When I found out I was pregnant I was so excited, all I could think about was meeting my brand new baby angel and how my life would magnificently transform into newborn baby smells, happy giggles and mummy endorphins. As the months went on I started researching baby information, routines and mummy advice. I noticed that there was a lot of negative stories and experiences and I was a little frightened. All of a sudden I wondered how I would manage the night feeds? (I REALLY love my sleep), how would I manage to wash my hair regularly? Would I get time to go shopping? Would I have time to cook nutritious meals? Would I cope with being home alone with bub once my husband had gone back to work? Would I be able to cope with a crying newborn?
Zara was born in early January 2017, she was perfect and my husband and I were delighted. Yes things had changed dramatically, the night feeds were constant and it was a steep learning curve but I have to say, it wasn’t as difficult as I had feared. I built it up to be this hugely taxing life changing spiral of never ending sleeplessness, constant screaming, panic attacks and relentless worry but I soon learned to take it in my stride and enjoy every minute, even if we were having a particularly hard day.
Don’t get me wrong, I’m not saying it was easy, in fact Zara had reflux and she spent the first 5 months of her life screaming and vomiting (everywhere!). I found that I was quickly adapting to lack of sleep, I wasn’t dreading the days because I loved looking after her so much and I realised that these awful stories I’d heard so many times can and do happen but my god it’s over quickly and everything that comes with looking after your son or daughter is so, SO worth it.
I don’t mind waking up and comforting my crying baby at 3am, because I love her and I want her to feel safe and secure. Yes, I might have a difficult day being dreadfully tired but I’ll go to bed early the next night.
Yes, I often have vomit in my hair and all over my clothes, my black t-shirts and leggings are now an early 90’s grungy dark grey colour from over-washing – but who cares? It won’t last forever and I can buy more clothes.
Breastfeeding was a nightmare for us, Zara just didn’t want to latch so I expressed for 7 months around the clock. It felt like torture at the time, I was attached to the pump anywhere up to 6 hours a day, but I did it because I felt like it was the right thing for me to do and I’m proud I was able to do it for her for so long.
Bottles are a never ending cycle of washing, sterilising, preparing and refrigerating but Zara is now down to three bottles a day, it didn’t last very long at all, soon she will be on cow’s milk and she won’t be my tiny bottle fed baby anymore.
Showering at the very beginning was so hard, Zara did not like being put down. I cradled her in my arms for around 5 months straight each and every day. She refused to sleep on her own because the reflux was irritating her throat and making her vomit constantly so all of her naps were in my arms. I showered before my husband left for work or very late at night (eyes hanging out of my head) but I managed it no less.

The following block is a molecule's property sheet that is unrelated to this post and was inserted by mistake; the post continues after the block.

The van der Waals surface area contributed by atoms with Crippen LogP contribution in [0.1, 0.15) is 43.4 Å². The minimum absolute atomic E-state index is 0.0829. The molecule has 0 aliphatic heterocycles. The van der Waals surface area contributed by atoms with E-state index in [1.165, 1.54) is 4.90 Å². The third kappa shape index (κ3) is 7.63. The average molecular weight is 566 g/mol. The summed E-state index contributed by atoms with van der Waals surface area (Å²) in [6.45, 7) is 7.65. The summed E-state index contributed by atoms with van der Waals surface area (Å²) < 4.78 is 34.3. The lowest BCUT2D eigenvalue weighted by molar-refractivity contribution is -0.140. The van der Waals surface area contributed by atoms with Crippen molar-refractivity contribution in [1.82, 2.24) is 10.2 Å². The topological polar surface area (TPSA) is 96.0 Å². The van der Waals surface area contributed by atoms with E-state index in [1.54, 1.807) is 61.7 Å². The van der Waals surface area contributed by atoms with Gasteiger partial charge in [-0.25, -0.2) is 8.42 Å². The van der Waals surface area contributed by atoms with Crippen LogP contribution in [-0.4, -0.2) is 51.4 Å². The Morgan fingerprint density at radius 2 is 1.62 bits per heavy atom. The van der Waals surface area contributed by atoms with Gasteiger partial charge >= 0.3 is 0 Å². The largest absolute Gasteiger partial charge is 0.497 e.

I didn’t cope very well being at home all week so I learned that it was important to get out and about whether it was the local shops or a walk around my neighbourhood. I was often anxious leaving home; what if she had a blowout and I forgot a change of clothes? What if she started screaming and I couldn’t settle her? What if she doesn’t sleep and it throws our routine? All of these things happened and more. One day after a shopping trip she became really unsettled so I packed her up into my car while she was screaming and I realised that I had misplaced my parking ticket to leave the car park. After five or so minutes of looking for the goddamn ticket (baby screaming in the back seat) I decided to drive to the boom gates and call security, I didn’t know what else to do. Luckily a lady answered, I told her that I was a new mum, my baby was screaming and I lost my ticket – the lovely lady raised the boom gates without another question and off I drove. Things ARE going to go wrong but you just calmly deal with it (and have a meltdown once you get home).
I couldn’t be bothered cooking nutritious meals at night so my husband and I ordered from a local food delivery service. We had fresh lunches and dinners all week without absolutely zero preparation and it was a life saver. Yes it was a bit more expensive than the weekly shop but it was worth it to get us through the difficult period.
When Zara first started teething she had a massive meltdown and nothing would soothe her. We tried cuddles, Frankie her fairy, Panadol, Teething rings, Bonjela, a bottle, a bath – nothing would work. I was beside myself, feeling so helpless while your little angle is crying in pain is extremely anxiety provoking. I sat on her nursing chair and cuddled her while she cried, she finally fell asleep and I tucked her in to sleep. She had a terrible week developing a bleeding nappy rash and hardly sleeping – but it soon ended, the teeth popped through and she went back to her happy smiley self. Having gone through this I know that we will be ok the next time her teething flares up.
I asked my mother’s group yesterday if they found that things were getting easier or harder as our little ladies were getting older and they all agreed that it was getting easier. We were saying that our babies were more independent, easier to soothe, we had more flexibility to our days and just more fun in general with their little emerging personalities.
So if you’re expecting a bundle of joy and finding yourself feeling nervous and dreading the various #mumlifestories, please know that it’s not as bad as you may think. You will adapt, you will learn how to get by and you will do it all again out of pure love for your little angel. Enjoy every moment.